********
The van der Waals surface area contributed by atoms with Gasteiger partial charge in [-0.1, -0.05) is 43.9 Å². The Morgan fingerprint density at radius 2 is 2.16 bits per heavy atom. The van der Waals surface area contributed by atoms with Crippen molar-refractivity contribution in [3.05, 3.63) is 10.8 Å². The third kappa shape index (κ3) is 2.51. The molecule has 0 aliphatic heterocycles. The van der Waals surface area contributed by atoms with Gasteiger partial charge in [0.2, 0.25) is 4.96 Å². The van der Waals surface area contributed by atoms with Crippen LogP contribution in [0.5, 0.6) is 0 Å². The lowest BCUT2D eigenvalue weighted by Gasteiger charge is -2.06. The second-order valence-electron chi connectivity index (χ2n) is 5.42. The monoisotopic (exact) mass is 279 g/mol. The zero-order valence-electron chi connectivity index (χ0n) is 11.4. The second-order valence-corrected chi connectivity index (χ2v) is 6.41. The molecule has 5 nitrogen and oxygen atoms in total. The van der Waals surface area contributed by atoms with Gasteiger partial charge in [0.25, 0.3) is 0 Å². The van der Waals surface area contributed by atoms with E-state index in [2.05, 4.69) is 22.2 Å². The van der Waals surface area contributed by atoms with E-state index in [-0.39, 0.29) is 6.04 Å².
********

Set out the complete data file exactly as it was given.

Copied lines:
The van der Waals surface area contributed by atoms with Gasteiger partial charge in [-0.1, -0.05) is 43.9 Å². The Morgan fingerprint density at radius 2 is 2.16 bits per heavy atom. The van der Waals surface area contributed by atoms with Crippen molar-refractivity contribution in [3.05, 3.63) is 10.8 Å². The third kappa shape index (κ3) is 2.51. The molecule has 0 aliphatic heterocycles. The van der Waals surface area contributed by atoms with Gasteiger partial charge in [0.2, 0.25) is 4.96 Å². The van der Waals surface area contributed by atoms with Crippen LogP contribution in [0.5, 0.6) is 0 Å². The lowest BCUT2D eigenvalue weighted by Gasteiger charge is -2.06. The second-order valence-electron chi connectivity index (χ2n) is 5.42. The monoisotopic (exact) mass is 279 g/mol. The zero-order valence-electron chi connectivity index (χ0n) is 11.4. The second-order valence-corrected chi connectivity index (χ2v) is 6.41. The molecule has 5 nitrogen and oxygen atoms in total. The van der Waals surface area contributed by atoms with Gasteiger partial charge in [0.25, 0.3) is 0 Å². The van der Waals surface area contributed by atoms with E-state index in [2.05, 4.69) is 22.2 Å². The van der Waals surface area contributed by atoms with E-state index in [-0.39, 0.29) is 6.04 Å².